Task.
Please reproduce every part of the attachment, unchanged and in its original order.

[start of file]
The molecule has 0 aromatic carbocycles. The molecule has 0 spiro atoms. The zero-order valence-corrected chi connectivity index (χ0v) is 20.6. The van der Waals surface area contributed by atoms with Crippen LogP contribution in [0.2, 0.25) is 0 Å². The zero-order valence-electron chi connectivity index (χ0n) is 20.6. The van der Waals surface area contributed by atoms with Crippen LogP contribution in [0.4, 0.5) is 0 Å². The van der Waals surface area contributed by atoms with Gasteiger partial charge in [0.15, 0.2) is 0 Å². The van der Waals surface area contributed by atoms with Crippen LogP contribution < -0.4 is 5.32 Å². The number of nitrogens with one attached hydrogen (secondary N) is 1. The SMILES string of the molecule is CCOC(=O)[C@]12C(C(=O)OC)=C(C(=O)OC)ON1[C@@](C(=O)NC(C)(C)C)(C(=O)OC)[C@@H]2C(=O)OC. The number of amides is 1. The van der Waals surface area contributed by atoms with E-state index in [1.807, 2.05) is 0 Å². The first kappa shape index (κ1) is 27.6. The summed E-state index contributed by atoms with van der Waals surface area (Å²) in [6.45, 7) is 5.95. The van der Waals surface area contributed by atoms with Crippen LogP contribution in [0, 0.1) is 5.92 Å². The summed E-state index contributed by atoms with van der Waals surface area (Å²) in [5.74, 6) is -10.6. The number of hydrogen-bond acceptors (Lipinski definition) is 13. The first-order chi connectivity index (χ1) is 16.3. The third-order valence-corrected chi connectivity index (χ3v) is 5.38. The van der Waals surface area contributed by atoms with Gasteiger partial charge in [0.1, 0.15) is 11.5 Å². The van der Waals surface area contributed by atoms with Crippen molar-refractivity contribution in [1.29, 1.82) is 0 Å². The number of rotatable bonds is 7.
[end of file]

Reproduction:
The molecule has 0 aromatic carbocycles. The molecule has 0 spiro atoms. The zero-order valence-corrected chi connectivity index (χ0v) is 20.6. The van der Waals surface area contributed by atoms with Crippen LogP contribution in [0.2, 0.25) is 0 Å². The zero-order valence-electron chi connectivity index (χ0n) is 20.6. The van der Waals surface area contributed by atoms with Crippen LogP contribution in [0.4, 0.5) is 0 Å². The van der Waals surface area contributed by atoms with Gasteiger partial charge in [0.15, 0.2) is 0 Å². The van der Waals surface area contributed by atoms with Crippen LogP contribution < -0.4 is 5.32 Å². The number of nitrogens with one attached hydrogen (secondary N) is 1. The SMILES string of the molecule is CCOC(=O)[C@]12C(C(=O)OC)=C(C(=O)OC)ON1[C@@](C(=O)NC(C)(C)C)(C(=O)OC)[C@@H]2C(=O)OC. The number of amides is 1. The van der Waals surface area contributed by atoms with E-state index in [1.807, 2.05) is 0 Å². The first kappa shape index (κ1) is 27.6. The summed E-state index contributed by atoms with van der Waals surface area (Å²) in [6.45, 7) is 5.95. The van der Waals surface area contributed by atoms with Crippen LogP contribution in [0, 0.1) is 5.92 Å². The summed E-state index contributed by atoms with van der Waals surface area (Å²) in [5.74, 6) is -10.6. The number of hydrogen-bond acceptors (Lipinski definition) is 13. The first-order chi connectivity index (χ1) is 16.3. The third-order valence-corrected chi connectivity index (χ3v) is 5.38. The van der Waals surface area contributed by atoms with Gasteiger partial charge in [0.1, 0.15) is 11.5 Å². The van der Waals surface area contributed by atoms with Crippen molar-refractivity contribution in [1.29, 1.82) is 0 Å². The number of rotatable bonds is 7.